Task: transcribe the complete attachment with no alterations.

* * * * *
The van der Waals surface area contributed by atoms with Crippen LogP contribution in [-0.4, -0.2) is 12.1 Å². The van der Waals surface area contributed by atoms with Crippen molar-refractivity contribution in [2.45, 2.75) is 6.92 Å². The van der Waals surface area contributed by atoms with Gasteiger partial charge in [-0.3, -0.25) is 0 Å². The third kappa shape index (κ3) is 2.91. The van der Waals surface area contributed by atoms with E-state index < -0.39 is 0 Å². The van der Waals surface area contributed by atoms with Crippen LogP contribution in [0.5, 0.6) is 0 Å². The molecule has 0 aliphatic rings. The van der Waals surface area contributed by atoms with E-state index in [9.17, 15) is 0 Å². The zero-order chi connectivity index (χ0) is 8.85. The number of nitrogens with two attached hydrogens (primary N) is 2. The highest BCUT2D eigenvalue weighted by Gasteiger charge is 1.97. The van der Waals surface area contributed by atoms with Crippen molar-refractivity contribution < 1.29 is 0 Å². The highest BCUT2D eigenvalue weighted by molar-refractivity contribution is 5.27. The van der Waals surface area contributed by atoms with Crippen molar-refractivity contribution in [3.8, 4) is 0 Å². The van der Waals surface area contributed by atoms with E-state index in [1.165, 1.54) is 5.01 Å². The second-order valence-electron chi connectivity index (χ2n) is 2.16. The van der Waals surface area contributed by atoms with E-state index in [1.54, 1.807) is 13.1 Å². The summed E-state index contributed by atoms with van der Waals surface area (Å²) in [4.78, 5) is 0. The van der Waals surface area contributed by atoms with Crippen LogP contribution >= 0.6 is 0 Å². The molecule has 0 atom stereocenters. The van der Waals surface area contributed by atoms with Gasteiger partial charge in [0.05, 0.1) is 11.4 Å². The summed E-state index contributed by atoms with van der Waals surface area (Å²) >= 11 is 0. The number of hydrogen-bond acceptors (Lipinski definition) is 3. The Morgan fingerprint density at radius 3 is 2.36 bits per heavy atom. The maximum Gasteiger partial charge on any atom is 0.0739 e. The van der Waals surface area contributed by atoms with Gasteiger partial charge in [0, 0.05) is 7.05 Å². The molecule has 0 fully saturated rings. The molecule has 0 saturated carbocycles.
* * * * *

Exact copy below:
The van der Waals surface area contributed by atoms with Crippen LogP contribution in [-0.4, -0.2) is 12.1 Å². The van der Waals surface area contributed by atoms with Crippen molar-refractivity contribution in [2.45, 2.75) is 6.92 Å². The van der Waals surface area contributed by atoms with Gasteiger partial charge in [-0.3, -0.25) is 0 Å². The third kappa shape index (κ3) is 2.91. The van der Waals surface area contributed by atoms with E-state index < -0.39 is 0 Å². The van der Waals surface area contributed by atoms with Crippen LogP contribution in [0.5, 0.6) is 0 Å². The molecule has 0 aliphatic rings. The van der Waals surface area contributed by atoms with E-state index in [9.17, 15) is 0 Å². The zero-order chi connectivity index (χ0) is 8.85. The number of nitrogens with two attached hydrogens (primary N) is 2. The highest BCUT2D eigenvalue weighted by Gasteiger charge is 1.97. The van der Waals surface area contributed by atoms with Crippen molar-refractivity contribution < 1.29 is 0 Å². The highest BCUT2D eigenvalue weighted by molar-refractivity contribution is 5.27. The van der Waals surface area contributed by atoms with Crippen molar-refractivity contribution in [3.8, 4) is 0 Å². The van der Waals surface area contributed by atoms with E-state index in [1.165, 1.54) is 5.01 Å². The second-order valence-electron chi connectivity index (χ2n) is 2.16. The van der Waals surface area contributed by atoms with E-state index in [1.54, 1.807) is 13.1 Å². The summed E-state index contributed by atoms with van der Waals surface area (Å²) in [4.78, 5) is 0. The van der Waals surface area contributed by atoms with Crippen LogP contribution >= 0.6 is 0 Å². The molecule has 0 atom stereocenters. The van der Waals surface area contributed by atoms with Gasteiger partial charge in [0.05, 0.1) is 11.4 Å². The summed E-state index contributed by atoms with van der Waals surface area (Å²) >= 11 is 0. The number of hydrogen-bond acceptors (Lipinski definition) is 3. The Morgan fingerprint density at radius 3 is 2.36 bits per heavy atom. The maximum Gasteiger partial charge on any atom is 0.0739 e. The van der Waals surface area contributed by atoms with Gasteiger partial charge in [0, 0.05) is 7.05 Å². The molecule has 0 fully saturated rings. The molecule has 0 saturated carbocycles.